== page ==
Some new research coming out of Cornell University may take out some of the guesswork in if that gallon of milk in the fridge is still good. In fact, the researchers say the “sell-by” and “best-by” dates on milk cartons may soon become more meaningful and accurate.
Cornell University food scientists have created a new predictive model that examines spore-forming bacteria and when they emerge, according to research published in the August 2018 print issue of the Journal of Dairy Science.
“Putting dates on milk cartons is a big issue, because consumers often discard the milk if it is past the sell-by date,” said Martin Wiedmann, food safety professor and a senior author of the research. “Often there is little science behind those dates, as they are experience-based guesses. The goal of this research was to put good science to use, reduce food waste, and reduce food spoilage.”
All along the production path – from farm to processing plant to consumers’ refrigerators – some spore-forming bacteria can survive even the best pasteurization regimens or the cleanest dairy production plants. The bacteria can subsequently germinate and spoil milk.
Ariel Buehler, Ph.D., the paper’s lead author, said members of the spore-forming bacillus, Paenibacillus and Viridibacillus genera are ubiquitous throughout nature. They have been found throughout the dairy chain, including in farming soil, silage, feed, cow bedding material, milking equipment, and in raw and pasteurized milk. Additionally, the bacteria can survive harsh heat, desiccation (dryness), and sanitizers. When they have the opportunity to grow in pasteurized milk, they can cause off-flavors and curdling.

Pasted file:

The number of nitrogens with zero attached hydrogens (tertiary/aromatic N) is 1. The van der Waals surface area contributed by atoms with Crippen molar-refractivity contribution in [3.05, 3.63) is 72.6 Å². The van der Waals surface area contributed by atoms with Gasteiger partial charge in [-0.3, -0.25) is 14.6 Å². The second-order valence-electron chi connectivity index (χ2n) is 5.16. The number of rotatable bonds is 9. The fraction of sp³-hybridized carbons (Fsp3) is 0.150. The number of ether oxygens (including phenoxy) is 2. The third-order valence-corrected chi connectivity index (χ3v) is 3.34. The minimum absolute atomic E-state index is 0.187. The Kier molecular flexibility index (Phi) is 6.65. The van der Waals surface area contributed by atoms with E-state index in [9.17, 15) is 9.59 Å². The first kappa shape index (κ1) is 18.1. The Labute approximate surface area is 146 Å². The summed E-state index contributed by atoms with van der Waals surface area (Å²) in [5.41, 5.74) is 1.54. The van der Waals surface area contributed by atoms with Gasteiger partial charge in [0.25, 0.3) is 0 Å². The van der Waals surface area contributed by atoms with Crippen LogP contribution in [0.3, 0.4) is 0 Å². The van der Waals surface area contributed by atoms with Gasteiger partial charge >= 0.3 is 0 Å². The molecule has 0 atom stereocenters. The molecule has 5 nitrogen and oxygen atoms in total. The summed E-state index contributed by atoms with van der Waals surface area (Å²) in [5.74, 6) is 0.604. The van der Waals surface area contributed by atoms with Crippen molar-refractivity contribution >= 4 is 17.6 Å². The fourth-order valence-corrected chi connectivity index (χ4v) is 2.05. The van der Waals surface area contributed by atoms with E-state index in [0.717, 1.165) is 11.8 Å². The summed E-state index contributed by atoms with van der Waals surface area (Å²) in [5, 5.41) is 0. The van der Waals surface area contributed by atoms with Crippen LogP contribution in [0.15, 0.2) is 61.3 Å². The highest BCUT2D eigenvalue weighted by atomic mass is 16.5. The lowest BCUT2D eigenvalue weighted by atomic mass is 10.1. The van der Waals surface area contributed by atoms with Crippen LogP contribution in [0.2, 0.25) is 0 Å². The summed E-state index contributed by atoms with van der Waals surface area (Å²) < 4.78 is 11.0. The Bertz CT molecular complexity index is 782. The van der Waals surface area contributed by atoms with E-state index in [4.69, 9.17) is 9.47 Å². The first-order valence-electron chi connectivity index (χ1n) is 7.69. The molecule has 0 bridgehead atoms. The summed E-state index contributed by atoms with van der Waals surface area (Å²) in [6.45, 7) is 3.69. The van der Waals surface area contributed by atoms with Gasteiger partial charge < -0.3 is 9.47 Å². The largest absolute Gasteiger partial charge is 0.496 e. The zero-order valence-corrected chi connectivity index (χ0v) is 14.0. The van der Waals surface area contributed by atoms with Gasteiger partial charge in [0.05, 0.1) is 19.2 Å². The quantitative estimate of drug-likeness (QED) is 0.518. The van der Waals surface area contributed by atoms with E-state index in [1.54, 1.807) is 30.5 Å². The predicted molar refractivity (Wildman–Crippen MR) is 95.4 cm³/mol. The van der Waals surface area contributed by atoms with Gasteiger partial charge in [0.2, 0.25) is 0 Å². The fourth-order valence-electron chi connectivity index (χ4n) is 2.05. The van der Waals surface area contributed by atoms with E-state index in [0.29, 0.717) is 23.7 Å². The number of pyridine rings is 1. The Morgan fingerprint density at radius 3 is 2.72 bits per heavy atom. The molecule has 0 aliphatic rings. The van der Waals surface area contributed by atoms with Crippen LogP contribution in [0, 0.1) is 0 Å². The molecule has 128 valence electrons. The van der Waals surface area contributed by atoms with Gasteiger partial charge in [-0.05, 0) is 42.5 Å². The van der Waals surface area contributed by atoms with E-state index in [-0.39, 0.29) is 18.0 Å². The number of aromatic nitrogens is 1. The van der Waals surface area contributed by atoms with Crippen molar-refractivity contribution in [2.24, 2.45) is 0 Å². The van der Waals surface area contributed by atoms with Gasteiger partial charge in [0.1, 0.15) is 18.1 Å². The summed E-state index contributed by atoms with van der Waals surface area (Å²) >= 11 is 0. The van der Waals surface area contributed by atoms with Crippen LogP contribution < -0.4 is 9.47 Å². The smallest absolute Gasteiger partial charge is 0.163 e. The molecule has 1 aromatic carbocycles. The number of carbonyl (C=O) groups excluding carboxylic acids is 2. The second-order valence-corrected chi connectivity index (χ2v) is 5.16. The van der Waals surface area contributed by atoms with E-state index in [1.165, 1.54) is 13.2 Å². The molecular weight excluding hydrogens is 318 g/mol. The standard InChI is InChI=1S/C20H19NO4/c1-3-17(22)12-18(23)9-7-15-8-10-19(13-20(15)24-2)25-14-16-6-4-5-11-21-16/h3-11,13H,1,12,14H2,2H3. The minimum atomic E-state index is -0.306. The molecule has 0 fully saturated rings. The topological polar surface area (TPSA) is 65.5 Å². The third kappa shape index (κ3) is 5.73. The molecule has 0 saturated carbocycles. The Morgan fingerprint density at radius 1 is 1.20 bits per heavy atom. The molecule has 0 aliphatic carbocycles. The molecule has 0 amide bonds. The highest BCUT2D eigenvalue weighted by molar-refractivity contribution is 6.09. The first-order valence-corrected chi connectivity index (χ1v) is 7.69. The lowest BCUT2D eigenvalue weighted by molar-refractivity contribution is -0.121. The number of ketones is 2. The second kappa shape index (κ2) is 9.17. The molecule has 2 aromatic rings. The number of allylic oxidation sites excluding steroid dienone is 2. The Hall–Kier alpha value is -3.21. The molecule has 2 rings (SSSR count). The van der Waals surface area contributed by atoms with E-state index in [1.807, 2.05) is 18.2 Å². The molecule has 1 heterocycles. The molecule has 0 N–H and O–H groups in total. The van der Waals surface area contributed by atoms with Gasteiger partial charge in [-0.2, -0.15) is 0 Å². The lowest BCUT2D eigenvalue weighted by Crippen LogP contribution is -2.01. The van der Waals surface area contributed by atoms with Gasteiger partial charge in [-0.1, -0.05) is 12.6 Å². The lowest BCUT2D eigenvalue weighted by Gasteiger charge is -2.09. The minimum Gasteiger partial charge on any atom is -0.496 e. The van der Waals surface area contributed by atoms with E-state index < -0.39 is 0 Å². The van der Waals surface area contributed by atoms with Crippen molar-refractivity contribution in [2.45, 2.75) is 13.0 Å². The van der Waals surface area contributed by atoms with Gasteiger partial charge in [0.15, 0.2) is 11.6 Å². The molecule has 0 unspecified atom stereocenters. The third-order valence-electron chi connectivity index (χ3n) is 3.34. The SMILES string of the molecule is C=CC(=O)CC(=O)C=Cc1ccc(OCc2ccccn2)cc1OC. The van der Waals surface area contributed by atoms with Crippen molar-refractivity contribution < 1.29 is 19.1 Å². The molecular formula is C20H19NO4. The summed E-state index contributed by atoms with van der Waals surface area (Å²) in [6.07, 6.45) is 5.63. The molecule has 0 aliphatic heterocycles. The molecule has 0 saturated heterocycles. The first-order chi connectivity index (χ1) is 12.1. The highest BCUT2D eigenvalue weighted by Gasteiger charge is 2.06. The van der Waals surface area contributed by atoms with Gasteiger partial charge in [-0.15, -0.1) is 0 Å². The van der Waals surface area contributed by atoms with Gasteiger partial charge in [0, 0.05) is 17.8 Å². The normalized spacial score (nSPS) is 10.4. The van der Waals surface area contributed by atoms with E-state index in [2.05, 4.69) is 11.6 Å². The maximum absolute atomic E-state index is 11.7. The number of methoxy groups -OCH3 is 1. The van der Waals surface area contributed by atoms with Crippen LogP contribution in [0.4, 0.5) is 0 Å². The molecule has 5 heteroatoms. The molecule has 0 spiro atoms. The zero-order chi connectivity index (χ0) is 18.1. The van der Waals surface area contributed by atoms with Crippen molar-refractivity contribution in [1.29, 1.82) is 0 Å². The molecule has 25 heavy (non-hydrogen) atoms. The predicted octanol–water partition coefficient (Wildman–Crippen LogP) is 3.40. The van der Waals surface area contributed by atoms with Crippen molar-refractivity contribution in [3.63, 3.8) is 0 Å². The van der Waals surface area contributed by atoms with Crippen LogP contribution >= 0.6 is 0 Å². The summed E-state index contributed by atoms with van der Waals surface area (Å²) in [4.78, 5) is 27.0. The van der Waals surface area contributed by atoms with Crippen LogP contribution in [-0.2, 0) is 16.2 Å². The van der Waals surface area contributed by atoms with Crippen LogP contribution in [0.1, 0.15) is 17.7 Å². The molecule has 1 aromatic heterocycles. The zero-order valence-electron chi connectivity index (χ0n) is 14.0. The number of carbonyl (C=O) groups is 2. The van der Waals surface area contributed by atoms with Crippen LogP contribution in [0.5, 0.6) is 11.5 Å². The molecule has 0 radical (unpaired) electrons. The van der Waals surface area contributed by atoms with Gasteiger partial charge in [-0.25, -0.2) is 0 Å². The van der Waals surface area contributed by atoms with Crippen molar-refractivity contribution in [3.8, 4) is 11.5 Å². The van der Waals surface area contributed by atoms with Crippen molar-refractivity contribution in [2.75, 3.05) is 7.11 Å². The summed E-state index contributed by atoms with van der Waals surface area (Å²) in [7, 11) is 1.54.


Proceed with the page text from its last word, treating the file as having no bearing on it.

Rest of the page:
“This is a considerable problem. If we can reduce the spoilage from spore-forming bacteria – by reducing their presence and by controlling their outgrowth – we can see the shelf life for milk improve from two weeks to perhaps a month,” said Nicole Martin, research support specialist at Cornell’s New York State Milk Quality Improvement Program laboratory.
Spores can be reduced in microfiltered products, which is currently an emerging trend in the dairy industry, and the research finds that temperature is a key. The team created a new predictive model that showed refrigerated milk at 39.2 degrees Fahrenheit dramatically lowers the mean concentration of spore-forming bacteria. By decreasing the refrigeration temperature from 42.8 degrees to 39.2 degrees, only 9 percent of half gallons were spoiled after 21 days, compared with 66 percent of half gallons held at the higher temperature.
Wiedmann imagines a day – perhaps in five to eight years – when consumers find no dates stamped on milk containers. Instead, a scannable barcode could provide the milk’s production history and an accurate use-by date. Cartons could also sport a time-temperature indicator that communicates shelf-life prediction.
“This is the foundational work that could get us there, where consumers could manage their food inventory in the fridge,” said Wiedmann. “That’s the vision.”